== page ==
Athletic employment: cash and commitment


By Sam McFarland

Graphic by Lynn Kim

Looking to make a little cash without a big time commitment? Or maybe you just love sports, and you’d like a chance to stay involved in the game without actually playing. 

From umpiring baseball to lifeguarding to refereeing, there are plenty of different options to make money working in sports. Officiating a sports game can be a fun way to make a quick buck, and the flexible schedule is enticing to many busy students. It can also help you connect with people in your community that you may not have known before and allow you to form a deeper connection with the sport overall. 

Sophomore Josh Feiner started umpiring baseball in 2019 and quickly fell in love with it.

“I love playing baseball so much, so I want to pass that joy on to the younger generation,” he said. 

Feiner said that since he now has experience working within the sport, he feels a greater sense of gratitude towards other sports workers. 

“As much as I do sometimes complain about the umpires while I’m playing, it does make me appreciate their work during my games,” he said.

Sophomore Ruby Berzin, who teaches gymnastics to younger children, said that working as a coach has given her a different perspective of the sport and others who immerse themselves within it. 

“[Coaching] definitely makes me have more respect for my coaches and the people that teach me in my sport,” she said. “Being the person that’s working definitely teaches me how people in the working industry want to be treated.” 

For many students, sports is a sector where they get some of their first jobs and first experiences in a workplace environment. 

However, getting a job in sports is no walk in the park. One commonality among the experiences of those working in sports was that one of the downsides of the job was the heckling from parents and coaches. 

Sophomore Aaron Waksler, who’s been umpiring since he was 14, has needed to face that challenge.

“The hardest part is containing your emotions so you don’t throw out the bald angry parents who seem to have no idea that this is Little League and not the MLB,” he said.

Officiating can be stressful — Feiner said that the pressure is on to make the correct call in a timely fashion.

“Some of the plays happen so quickly, so you really have to be quick to make your decision,” he said.

Luckily, the hard work comes with a substantial reward. Multi-sport coach Justin Feinberg spoke to the benefits of being a basketball referee.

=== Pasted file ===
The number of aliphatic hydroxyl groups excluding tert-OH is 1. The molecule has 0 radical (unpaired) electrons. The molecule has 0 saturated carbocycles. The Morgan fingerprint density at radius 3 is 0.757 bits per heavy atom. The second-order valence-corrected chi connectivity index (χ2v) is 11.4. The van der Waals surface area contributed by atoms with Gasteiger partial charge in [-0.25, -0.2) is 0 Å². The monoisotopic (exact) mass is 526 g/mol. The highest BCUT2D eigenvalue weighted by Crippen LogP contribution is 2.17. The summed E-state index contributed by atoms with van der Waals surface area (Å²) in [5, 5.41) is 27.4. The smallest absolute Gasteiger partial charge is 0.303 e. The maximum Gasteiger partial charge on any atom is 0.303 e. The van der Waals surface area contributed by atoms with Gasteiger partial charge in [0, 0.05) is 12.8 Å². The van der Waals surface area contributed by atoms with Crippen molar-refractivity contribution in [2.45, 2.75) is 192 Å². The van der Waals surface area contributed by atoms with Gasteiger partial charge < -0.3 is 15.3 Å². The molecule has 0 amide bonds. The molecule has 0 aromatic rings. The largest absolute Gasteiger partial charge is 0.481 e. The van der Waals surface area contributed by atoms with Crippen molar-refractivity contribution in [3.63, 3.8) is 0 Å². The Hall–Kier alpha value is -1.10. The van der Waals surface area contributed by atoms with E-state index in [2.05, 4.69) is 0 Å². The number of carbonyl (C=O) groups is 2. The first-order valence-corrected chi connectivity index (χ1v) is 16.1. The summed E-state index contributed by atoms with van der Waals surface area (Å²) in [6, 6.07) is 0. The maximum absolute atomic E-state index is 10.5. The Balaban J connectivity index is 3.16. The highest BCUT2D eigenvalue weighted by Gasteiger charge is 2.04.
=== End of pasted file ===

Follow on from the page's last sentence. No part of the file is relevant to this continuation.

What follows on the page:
“It’s probably the highest paying job you’re going to find as a high school kid,” Feinberg said. “Officiating sports games as a high schooler pays around $25 to $30 an hour, which is pretty good compared with jobs like a cashier that only pay around $16 per hour.”

Feinberg also said that working in sports also provides an educational benefit and teaches students various life skills at a young age.

“It’s a good experience where you get to learn a lot of things, such as how to deal with people and interact with adults and kids,” he said.

These skills are especially emphasized in another sports job: coaching. As a coach, you have more control over the game, and you get to organize the team in ways that you normally wouldn’t as a player. 

Senior Russell Lee, who coaches volleyball for the Boston Youth Area Volleyball Club, talked about the managerial  and strategic aspect of the job.

 “As a coach, you feel more like the player in a chess game than one of the pieces,” he said.  

However, if coaching or officiating sounds like too much stress and pressure, you can lay back and relax in a lifeguard chair by the pool. Sophomore Lucas Nelson has enjoyed lifeguarding for two years. 

“It’s really easy. I get to be outside in the sun and it’s very nice,” he said. 

The world of sports is vast, with opportunities in every direction you look. If you’re looking for something exciting and engaging, you might find refereeing a lot of fun, but if you want something a little more laid back, lifeguarding is a good option. 

However, the one thing that stood out across interviews was how much everybody enjoys their work and, of course, the chance to make some extra cash. These jobs are fun learning experiences that forge connections across communities 

Students in athletic workplaces find fulfillment from their sport in a unique way. Freshman Mariana Alencar, who coaches volleyball, said that she enjoys seeing the next generation of volleyball players. 

“It reminds me of when I was little, and I get to see that passion all over again,” she said. 

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